What is a cholecystectomy?
A cholecystectomy is the surgical removal of the gallbladder, an organ located just under the liver on the upper right quadrant of the abdomen. The gallbladder stores and concentrates bile, a substance produced by the liver and used to break down fat for digestion.
Types of cholecystectomies
The gallbladder may be removed in one of two ways:
- Open method. In this method, a two- to three-inch incision is made in the upper right-hand side of the abdomen. The surgeon locates the gallbladder and removes it through the incision.
- Laparoscopic method. This procedure uses at least three to four small incisions and three or more laparoscopes—small thin tubes with video cameras attached—to visualize the inside of the abdomen during the operation. The surgeon performs the surgery while looking at a TV monitor. The gallbladder is removed through one of the incisions.
A laparoscopic cholecystectomy is considered less invasive and generally requires a shorter recovery time than an open cholecystectomy. Occasionally, the gallbladder may appear severely diseased on laparoscopic examination or other complications may be apparent, and the surgeon may have to perform an open surgical procedure to remove the gallbladder safely.
Reasons for the procedure
A cholecystectomy may be performed if the gallbladder contains gallstones (cholelithiasis), is inflamed or infected (cholecystitis), or is cancerous.
Gallbladder inflammation or infection may cause pain which may be described as follows:
- Is generally located on the right side of the upper abdomen
- May be constant or may become more severe after a heavy meal
- At times, may feel more like fullness than pain
- May be experienced in the back and in the tip of the right shoulder blade
Other symptoms of gallbladder inflammation or infection include, but are not limited to, nausea, vomiting, fever, and chills.
The symptoms of gallbladder problems may resemble other medical conditions or problems. In addition, each individual may experience symptoms differently. Always consult your doctor for a diagnosis.
There may be other reasons for your doctor to recommend a cholecystectomy.
- Your doctor will explain the procedure to you and offer you the opportunity to ask any questions that you might have about the procedure.
- You will be asked to sign a consent form that gives your permission to do the procedure. Read the form carefully and ask questions if something is not clear.
- In addition to a complete medical history, your doctor may perform a physical examination to ensure you are in good health before undergoing the procedure. You may undergo blood or other diagnostic tests.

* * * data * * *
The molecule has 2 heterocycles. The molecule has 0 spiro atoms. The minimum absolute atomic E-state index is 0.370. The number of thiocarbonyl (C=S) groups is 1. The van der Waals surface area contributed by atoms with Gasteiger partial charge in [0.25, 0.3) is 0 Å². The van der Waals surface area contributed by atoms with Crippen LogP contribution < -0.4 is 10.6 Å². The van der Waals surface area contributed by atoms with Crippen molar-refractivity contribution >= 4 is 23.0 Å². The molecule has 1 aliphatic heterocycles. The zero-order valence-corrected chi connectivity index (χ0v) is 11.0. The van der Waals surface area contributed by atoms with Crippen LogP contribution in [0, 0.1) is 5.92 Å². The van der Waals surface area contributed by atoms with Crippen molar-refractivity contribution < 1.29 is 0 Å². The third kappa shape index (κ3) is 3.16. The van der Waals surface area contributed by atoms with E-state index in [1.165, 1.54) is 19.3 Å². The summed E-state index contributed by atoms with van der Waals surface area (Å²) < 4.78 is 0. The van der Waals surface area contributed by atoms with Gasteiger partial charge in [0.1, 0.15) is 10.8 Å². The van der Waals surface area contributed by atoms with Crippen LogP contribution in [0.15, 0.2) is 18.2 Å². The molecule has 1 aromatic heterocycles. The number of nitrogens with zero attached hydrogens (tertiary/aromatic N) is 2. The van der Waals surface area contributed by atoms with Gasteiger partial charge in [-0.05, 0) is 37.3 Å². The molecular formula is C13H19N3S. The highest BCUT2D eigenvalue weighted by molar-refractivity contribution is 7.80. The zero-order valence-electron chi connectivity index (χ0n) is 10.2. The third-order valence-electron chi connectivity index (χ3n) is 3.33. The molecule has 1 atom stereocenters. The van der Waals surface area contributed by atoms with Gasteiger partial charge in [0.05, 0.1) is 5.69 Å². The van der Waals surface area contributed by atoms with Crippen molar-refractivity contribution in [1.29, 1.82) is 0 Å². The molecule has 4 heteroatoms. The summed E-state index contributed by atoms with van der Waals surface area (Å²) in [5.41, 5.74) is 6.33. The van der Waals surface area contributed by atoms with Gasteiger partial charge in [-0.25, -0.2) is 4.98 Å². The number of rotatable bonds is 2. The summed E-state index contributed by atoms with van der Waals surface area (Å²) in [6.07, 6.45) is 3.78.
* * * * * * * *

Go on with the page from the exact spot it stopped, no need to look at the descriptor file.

- You will be asked not to eat or drink for eight hours before the procedure, generally after midnight.
- If you are pregnant or suspect that you may be pregnant, you should notify your health care provider.
- Notify your doctor if you are sensitive to or are allergic to any medications, latex, tape, and anesthetic agents (local and general).
- Notify your doctor of all medications (prescribed and over-the-counter) and herbal supplements that you are taking.
- Notify your doctor if you have a history of bleeding disorders or if you are taking any anticoagulant (blood-thinning) medications, aspirin, or other medications that affect blood clotting. It may be necessary for you to stop these medications prior to the procedure.
- If your procedure is to be done on an outpatient basis, you will need to have someone drive you home afterwards because of the sedation given prior to and during the procedure.
- Based on your medical condition, your doctor may request other specific preparation.
A cholecystectomy may be performed on an outpatient basis or as part of your stay in a hospital. Procedures may vary depending on your condition and your doctor's practices.
A cholecystectomy is generally performed while you are asleep under general anesthesia.
Generally, a cholecystectomy follows this process:
- You will be asked to remove any jewelry or other objects that may interfere with the procedure.
- You will be asked to remove clothing and be given a gown to wear.
- An intravenous (IV) line will be inserted in your arm or hand.
- If there is excessive hair at the surgical site, it may be clipped off.
- You will be positioned on the operating table on your back.
- The anesthesiologist will continuously monitor your heart rate, blood pressure, breathing, and blood oxygen level during the surgery.
- The skin over the surgical site will be cleansed with an antiseptic solution.
Open method cholecystectomy:
- An incision (open method) will be made. The incision may slant under the ribs on the right side of the abdomen, or it may be an up-and-down incision in the upper part of the abdomen.
- The gallbladder is removed.
- In some cases, one or more drains may be inserted through the incision to allow drainage of fluids or pus.
Laparoscopic method cholecystectomy:
- Three to four small incisions will be made in the abdomen. Carbon dioxide gas will be introduced into the abdomen to inflate the abdominal cavity so that the gallbladder and surrounding organs can be more easily visualized.
- The laparoscope will be inserted through one of the incisions and instruments will be inserted through the other incisions to remove the gallbladder.
- When the procedure is completed, the laparoscope will be removed.
As with any surgical procedure, complications may occur. Some possible complications of cholecystectomy may include, but are not limited to, the following:
- Injury to the bile duct—the tube that carries bile from the gallbladder to the small intestine
During laparoscopic cholecystectomy, insertion of the instruments into the abdomen may injure the intestines or blood vessels.
There may be other risks depending on your specific medical condition. Be sure to discuss any concerns with your doctor prior to the procedure.